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The countdown for Windows NT 4 Server is ticking away and with the new year, Microsoft officially pulls the plug on NT Server support. Smart resellers know their clients’ migration from NT to Windows Server 2003 shouldn’t be done in a year-end rush in between holiday shopping.

First off, managers should carefully prepare the servers for the transition. Next comes the actual planning for the conversion. With the checklist in hand, then it’s time to start.

However, make sure you’ve got a lot of time for your conversion. If there’s one thing, I’ve always found to be true about updating operating systems; the job always takes longer than you think it will. It’s best to assume that you’ll need at least a weekend for the job, and given a choice in the matter, a long weekend.

I prefer to start at the top with the PDC (Primary Domain Controller). If the existing PDC can’t handle Server 2003, take a BDC (Backup Domain Controller) and upgrade it to a PDC while downgrading the old NT PDC to a BDC.

If none of the existing server hardware can handler Server 2003, set up the soon-to-be master computer with NT. Then, set it up as a BDC, promote it to a PDC, while demoting the old PDC to a BDC, and finally upgrade it to Server 2003.

Every now and again, I hear of someone trying to clone an existing NT PDC Server to a newer, better machine. And more often than not, they have endless configuration problems afterwards—if they’re lucky enough to get the cloned system running in the first place.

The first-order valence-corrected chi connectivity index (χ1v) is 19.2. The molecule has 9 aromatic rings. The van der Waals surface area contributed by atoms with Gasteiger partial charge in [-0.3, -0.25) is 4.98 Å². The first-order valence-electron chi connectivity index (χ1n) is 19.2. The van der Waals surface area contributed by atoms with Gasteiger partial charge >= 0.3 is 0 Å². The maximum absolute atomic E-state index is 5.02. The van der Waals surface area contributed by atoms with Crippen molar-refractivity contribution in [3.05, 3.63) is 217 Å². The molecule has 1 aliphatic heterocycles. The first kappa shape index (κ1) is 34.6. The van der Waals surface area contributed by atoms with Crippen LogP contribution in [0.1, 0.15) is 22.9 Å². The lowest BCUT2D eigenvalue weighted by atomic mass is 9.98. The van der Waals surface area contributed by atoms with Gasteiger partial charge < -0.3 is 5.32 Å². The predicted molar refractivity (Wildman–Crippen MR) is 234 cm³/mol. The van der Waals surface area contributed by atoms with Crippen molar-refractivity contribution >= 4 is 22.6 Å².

Cloning, with programs such as Symantec Norton Ghost is great for workstations, but foolish with servers. Sure, it’s a pain going though all the trouble of installing NT just to blow all the work away with a Server 2003 update. Then again, at least it works, which is more than I can say for cloning.

Once that job is done, I can upgrade, or replace, the other BDCs and ordinary servers, with Server 2003 installations over the course of several weeks.

Why? Because, if something goes wrong—and doesn’t it always—I’d rather have just a couple of servers to contend with than the entire network server to troubleshoot.